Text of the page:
• To seek out and encourage literature we think is worthwhile, in whatever particular relationship to Mormonism we endorse: celebratory, investigatory, critical, or other[1. The purposes listed here include many I have seen explicitly or (mostly) implicitly pursued via published essays, blog posts, discussions on the email discussion list once sponsored by the Association for Mormon Letters, and a variety of other venues — plus a few I’ve not seen much of (such as the influence of literature on Mormonism) but that seem like logical and potentially interesting possibilities.]

Continue reading “Parsing the “Mormon” in Mormon Literature”

#MormonLit: Halloween reading

.

I read at least one scary book per October. I think the best one I tried this time around was Thomas Harris’s Red Dragon. It fell apart a bit at the end, but I was on codeine at the time so my opinion is suspect.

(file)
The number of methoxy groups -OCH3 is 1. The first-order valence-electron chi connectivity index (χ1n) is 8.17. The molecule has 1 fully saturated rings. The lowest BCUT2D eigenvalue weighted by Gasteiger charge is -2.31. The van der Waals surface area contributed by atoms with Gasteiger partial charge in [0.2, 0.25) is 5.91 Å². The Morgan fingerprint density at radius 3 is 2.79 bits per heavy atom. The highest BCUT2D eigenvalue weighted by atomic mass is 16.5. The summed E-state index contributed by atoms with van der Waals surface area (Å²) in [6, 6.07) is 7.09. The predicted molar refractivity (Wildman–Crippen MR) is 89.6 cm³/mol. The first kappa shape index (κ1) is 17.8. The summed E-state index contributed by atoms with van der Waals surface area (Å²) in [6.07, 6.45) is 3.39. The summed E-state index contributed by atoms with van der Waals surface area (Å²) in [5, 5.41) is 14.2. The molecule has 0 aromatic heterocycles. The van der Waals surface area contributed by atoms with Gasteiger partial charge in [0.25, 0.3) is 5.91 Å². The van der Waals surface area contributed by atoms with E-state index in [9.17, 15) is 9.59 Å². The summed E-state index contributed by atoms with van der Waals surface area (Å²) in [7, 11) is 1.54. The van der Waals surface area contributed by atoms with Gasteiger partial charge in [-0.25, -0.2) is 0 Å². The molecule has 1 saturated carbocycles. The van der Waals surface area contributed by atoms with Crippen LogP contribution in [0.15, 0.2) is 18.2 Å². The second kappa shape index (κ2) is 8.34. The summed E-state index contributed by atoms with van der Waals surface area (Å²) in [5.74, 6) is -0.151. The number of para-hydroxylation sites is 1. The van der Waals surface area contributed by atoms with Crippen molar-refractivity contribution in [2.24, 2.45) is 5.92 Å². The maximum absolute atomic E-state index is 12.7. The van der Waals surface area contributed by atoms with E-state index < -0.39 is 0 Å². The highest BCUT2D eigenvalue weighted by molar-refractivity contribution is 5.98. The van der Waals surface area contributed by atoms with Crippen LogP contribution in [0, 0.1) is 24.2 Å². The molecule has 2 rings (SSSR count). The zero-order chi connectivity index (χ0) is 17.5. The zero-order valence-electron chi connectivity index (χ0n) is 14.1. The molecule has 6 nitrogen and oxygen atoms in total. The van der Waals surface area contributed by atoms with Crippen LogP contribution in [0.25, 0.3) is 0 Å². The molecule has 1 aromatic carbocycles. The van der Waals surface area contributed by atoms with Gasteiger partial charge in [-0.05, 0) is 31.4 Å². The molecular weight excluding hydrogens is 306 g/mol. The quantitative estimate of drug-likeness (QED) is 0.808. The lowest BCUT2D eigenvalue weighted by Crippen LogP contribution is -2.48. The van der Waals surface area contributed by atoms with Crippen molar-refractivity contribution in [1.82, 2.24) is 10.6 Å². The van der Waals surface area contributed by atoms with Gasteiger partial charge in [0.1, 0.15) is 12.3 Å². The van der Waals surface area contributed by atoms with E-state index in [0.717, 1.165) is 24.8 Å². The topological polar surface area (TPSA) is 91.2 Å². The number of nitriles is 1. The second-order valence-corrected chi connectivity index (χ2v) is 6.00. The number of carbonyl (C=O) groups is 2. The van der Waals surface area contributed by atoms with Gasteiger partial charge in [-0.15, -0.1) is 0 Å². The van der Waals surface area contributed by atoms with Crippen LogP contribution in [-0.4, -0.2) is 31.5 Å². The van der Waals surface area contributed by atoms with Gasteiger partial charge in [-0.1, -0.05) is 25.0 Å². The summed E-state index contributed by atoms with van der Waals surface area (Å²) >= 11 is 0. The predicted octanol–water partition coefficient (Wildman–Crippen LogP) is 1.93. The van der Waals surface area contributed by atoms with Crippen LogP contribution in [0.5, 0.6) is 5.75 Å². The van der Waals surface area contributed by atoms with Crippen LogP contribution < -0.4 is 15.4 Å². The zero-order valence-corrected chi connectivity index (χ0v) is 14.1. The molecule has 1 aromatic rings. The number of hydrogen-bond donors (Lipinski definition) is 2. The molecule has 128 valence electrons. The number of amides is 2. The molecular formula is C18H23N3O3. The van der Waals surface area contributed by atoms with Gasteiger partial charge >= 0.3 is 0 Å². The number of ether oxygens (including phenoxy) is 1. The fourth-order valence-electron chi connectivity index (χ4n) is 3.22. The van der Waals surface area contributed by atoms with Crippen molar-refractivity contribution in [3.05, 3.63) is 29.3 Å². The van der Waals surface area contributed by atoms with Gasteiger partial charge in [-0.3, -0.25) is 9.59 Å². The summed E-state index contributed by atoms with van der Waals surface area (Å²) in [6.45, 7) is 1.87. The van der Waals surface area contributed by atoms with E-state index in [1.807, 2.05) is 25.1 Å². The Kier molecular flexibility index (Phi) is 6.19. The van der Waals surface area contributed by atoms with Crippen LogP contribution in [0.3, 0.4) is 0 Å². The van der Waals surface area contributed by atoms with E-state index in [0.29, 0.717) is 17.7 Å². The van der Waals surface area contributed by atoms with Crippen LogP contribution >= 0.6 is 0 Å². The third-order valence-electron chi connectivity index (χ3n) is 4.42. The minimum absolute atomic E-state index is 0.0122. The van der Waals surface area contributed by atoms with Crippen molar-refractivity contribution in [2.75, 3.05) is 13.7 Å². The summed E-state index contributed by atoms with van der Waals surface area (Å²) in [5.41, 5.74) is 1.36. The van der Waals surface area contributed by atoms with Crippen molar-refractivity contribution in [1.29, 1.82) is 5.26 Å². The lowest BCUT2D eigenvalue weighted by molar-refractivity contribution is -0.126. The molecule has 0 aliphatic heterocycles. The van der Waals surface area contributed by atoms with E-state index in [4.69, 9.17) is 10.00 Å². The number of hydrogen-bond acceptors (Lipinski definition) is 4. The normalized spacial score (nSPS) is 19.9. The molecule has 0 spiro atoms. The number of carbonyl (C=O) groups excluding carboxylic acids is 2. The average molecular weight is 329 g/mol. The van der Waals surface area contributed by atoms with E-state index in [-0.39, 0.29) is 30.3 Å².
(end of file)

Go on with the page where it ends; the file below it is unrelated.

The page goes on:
I’ll let someone else defend horror today, but if you’re just now getting the jones for a scare, some successful Mormons in the field to check out include Michaelbrent Collings, Dan Wells, and Ben Hopkin.

Zarahemla has put out a few frighteners: Dispirirted, Brother Brigham (out of print), Angel Falling Softly (out of print).

And hey!

Most importantly, as always, Monsters & Mormons. You can’t do better than that on Halloween.

A question for LDS who have read The Hollow City

I can’t really talk about this without getting into major spoilers so I just want to ask this question of any active LDS who has read Dan Wells latest novel The Hollow City: were you getting any Mormon thematic vibes from the ending?